The QLB is a novel and promising technique and is currently used at both authoring institutions. However, opportunities for future investigation exist because few randomized controlled trials have examined the QLB in this patient population. What has been shown is that patients who received a QLB, compared to placebo, and undergoing elective Cesarean section were able to reduce their total morphine consumption by more than 40% within the first 12 hours, and overall fewer patient-controlled analgesic demands were required throughout the 48 hours postdelivery.[6] When comparing the QLB to the TAP block in a similar patient population, the QLB outperformed the TAP block by significantly reducing morphine consumption at 12 (37.5%), 24 (55%), and 48 (48%) hours postdelivery.[17]

 

Conclusions

Results of the QLB for post-Cesarean pain are promising and preliminarily appear to show that QLB outperforms the TAP block while avoiding any known additional risk. While the QLB gains momentum, what is yet to be determined is the ideal approach, the feasibility of service, and the effect on more long-term pain outcomes and quality-of-life markers for obstetric patients. Furthermore, combinations of IT or epidural morphine and QLBs remain a future area of study. Regional anesthesia experts have much to contribute to obstetric anesthesia, and we must continue to strive for opioid-minimizing techniques in post-Cesarean section patients. We owe it to this group of generally healthy, youthful, and opioid-naive patients to optimize their postdelivery experience as they transition into a new role in life.

References

  1. Quinlan JD, Murphy NJ. Cesarean delivery: counseling issues and complication management. Am Fam Physician. 2015;91(3):178–184.
  2. Committee on Obstetric Practice. Committee opinion no. 666: optimizing postpartum care. Obstet Gynecol. 2016;127:e187–e192.
  3. Niklasson B, Ohman S, Segerdahl M, Blanck A. Risk factors for persistent pain and its influence on maternal wellbeing after Cesarean section. Acta Obstet Gynecol Scand. 2015;94(6):622–628.
  4. Nikolajsen L, Sørensen HC, Jensen TS, Kehlet H. Chronic pain following Cesarean section. Acta Anaesthesiol Scand. 2004;48(1):111–116.
  5. Lavand'homme P. Postcesarean analgesia: effective strategies and association with chronic pain. Curr Opin Anaesthesiol. 2006;19(3):244–248.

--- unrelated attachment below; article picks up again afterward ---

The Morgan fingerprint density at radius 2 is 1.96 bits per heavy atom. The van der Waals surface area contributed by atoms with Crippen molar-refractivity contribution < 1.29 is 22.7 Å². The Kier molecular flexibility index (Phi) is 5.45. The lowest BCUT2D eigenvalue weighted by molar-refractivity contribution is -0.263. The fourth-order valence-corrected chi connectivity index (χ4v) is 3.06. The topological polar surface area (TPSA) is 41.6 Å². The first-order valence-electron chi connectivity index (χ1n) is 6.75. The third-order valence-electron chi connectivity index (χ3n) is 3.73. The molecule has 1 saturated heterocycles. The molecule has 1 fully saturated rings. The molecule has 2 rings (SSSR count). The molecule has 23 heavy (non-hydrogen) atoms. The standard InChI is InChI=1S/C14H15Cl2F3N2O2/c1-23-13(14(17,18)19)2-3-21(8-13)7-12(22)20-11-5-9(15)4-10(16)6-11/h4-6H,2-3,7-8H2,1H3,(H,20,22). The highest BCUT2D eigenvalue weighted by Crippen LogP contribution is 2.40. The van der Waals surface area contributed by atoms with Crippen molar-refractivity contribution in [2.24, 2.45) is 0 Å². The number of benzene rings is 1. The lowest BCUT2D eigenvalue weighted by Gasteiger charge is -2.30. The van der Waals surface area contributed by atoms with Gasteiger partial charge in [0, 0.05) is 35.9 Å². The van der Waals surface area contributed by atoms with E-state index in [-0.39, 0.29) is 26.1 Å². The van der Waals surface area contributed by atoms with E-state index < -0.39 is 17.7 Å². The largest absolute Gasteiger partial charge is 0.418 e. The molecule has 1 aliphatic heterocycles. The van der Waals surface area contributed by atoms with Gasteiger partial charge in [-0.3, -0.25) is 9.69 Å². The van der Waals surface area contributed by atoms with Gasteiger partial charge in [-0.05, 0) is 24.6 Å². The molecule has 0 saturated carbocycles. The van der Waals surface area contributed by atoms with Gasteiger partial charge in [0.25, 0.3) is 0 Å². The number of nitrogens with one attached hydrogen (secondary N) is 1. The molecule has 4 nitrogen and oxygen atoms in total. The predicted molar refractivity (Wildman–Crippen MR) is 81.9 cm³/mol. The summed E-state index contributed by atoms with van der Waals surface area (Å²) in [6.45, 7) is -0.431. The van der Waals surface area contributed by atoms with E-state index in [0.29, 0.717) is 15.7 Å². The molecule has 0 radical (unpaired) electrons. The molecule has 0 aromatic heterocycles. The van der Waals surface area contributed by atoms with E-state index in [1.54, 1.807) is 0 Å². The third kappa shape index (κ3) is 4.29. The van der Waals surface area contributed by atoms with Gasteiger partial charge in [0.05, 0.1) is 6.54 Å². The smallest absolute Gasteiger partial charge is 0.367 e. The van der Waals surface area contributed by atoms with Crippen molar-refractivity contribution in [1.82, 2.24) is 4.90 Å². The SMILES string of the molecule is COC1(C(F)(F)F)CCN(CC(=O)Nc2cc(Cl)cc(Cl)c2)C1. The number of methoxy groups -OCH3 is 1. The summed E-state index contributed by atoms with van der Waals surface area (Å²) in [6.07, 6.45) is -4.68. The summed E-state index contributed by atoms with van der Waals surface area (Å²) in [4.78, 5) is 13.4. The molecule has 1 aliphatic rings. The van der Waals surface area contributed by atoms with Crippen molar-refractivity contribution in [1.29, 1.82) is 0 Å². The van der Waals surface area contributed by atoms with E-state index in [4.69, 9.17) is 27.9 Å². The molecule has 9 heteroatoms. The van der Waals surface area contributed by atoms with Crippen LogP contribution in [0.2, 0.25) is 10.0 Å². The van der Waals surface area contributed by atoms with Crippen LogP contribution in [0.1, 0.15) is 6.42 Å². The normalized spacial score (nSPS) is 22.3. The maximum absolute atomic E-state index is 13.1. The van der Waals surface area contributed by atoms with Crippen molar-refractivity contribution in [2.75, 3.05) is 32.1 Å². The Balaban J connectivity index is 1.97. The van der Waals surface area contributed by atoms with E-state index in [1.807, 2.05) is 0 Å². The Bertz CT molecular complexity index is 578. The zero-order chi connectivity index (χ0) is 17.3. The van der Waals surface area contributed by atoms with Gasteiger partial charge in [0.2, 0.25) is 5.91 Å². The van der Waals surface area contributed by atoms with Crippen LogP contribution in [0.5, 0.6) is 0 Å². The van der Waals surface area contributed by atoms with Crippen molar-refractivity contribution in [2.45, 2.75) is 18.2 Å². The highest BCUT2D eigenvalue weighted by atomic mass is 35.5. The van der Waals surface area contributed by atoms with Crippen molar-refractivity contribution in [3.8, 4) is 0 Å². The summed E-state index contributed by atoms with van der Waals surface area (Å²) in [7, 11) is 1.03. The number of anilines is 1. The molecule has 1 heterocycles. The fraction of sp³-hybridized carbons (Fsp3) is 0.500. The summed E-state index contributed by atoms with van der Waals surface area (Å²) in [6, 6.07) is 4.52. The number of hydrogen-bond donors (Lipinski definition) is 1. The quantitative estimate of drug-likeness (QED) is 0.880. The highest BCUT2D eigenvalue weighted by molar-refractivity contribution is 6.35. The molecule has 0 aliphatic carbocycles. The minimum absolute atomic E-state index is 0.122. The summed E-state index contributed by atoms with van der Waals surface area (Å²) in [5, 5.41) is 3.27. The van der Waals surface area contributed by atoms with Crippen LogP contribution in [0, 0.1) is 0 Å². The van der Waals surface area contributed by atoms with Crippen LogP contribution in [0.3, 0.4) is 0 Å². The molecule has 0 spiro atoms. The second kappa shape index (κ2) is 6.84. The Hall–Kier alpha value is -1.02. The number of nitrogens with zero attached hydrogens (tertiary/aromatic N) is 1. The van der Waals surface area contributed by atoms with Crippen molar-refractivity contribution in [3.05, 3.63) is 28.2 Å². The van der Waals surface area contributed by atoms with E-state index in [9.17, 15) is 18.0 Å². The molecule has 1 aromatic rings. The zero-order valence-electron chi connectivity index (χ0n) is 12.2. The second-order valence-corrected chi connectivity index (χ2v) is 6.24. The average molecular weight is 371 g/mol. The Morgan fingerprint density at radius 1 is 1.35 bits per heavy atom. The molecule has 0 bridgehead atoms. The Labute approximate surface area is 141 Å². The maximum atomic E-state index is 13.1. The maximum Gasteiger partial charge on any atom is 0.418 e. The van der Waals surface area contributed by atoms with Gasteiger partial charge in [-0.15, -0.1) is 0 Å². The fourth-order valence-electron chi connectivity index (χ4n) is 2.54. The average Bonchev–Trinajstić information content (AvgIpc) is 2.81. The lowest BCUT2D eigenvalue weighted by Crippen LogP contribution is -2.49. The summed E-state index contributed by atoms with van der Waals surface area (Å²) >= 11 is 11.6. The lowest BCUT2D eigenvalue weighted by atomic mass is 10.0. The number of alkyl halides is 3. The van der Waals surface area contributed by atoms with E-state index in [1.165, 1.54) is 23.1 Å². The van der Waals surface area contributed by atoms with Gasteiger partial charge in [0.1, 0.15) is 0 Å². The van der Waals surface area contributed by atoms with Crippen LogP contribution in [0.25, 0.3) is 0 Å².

6. Blanco R, Ansari T, Girgis E. Quadratus lumborum block for postoperative pain after Cesarean section: a randomized controlled trial. Eur J Anaesthesiol. 2015;32(11):812–818.
  7. Abdallah FW, Laffey JG, Halpern SH, Brull R. Duration of analgesic effectiveness after the posterior and lateral transversus abdominis plane block techniques for transverse lower abdominal incisions: a meta-analysis. Br J Anaesth. 2013;111(5):721–735.
  8. Mukhtar K. Transversus abdominis plane (TAP) block. J NYSORA. 2009;12: 28–33.
  9. Telnes A, Skogvoll E, Lonnée H. Transversus abdominis plane block vs. wound infiltration in Cesarean section: a randomised controlled trial. Acta Anaesthesiol Scand. 2015;59(4):496–504.
  10. Mishriky BM, George RB, Habib AS. Transversus abdominis plane block for analgesia after Cesarean delivery: a systematic review and meta-analysis. Can J Anaesth. 2012;59(8):766–778.
  11. Kanazi GE, Aouad MT, Abdallah FW, et al. The analgesic efficacy of subarachnoid morphine in comparison with ultrasound-guided transversus abdominis plane block after cesarean delivery: a randomized controlled trial. Anesth Analg. 2010;111(2):475–481.
  12. Loane H, Preston R, Douglas MJ, Massey S, Papsdorf M, Tyler J. A randomized controlled trial comparing intrathecal morphine with transversus abdominis plane block for post-cesarean delivery analgesia. Int J Obstet Anesth. 2012;21(2):112–118.
  13. McMorrow RC, Mhuricheartaigh RJ, Ahmed, KA, et al. Comparison of transversus abdominis plane block vs spinal morphine for pain relief after Cesarean section. Br J Anaesth. 2011;106(5):706–712.
  14. Blanco R. Tap block under ultrasound guidance: the description of a “no pops” technique (abstract 271). Reg Anesth Pain Med. 2007;32(suppl 1):130.
  15. Ueshima H, Otake H, Lin JA. Ultrasound-guided quadratus lumborum block: an updated review of anatomy and techniques. BioMed Res Int. 2017;2017:1–7.
  16. Elsharkawy H. Ultrasound-guided quadratus lumborum block: how do I do it? ASRA News. 2015;15(4):36–44.
  17. Blanco R, Ansari T, Raid W, Shetty N. Quadratus lumborum block versus transversus abdominis plane block for postoperative pain after cesarean delivery: a randomized controlled trial. Reg Anesth Pain Med. 2016;41(6): 757–762.

Tags: Cesarean, obstetrics, TAP block, intrathecal morphine, quadratus lumborum block, epidural morphine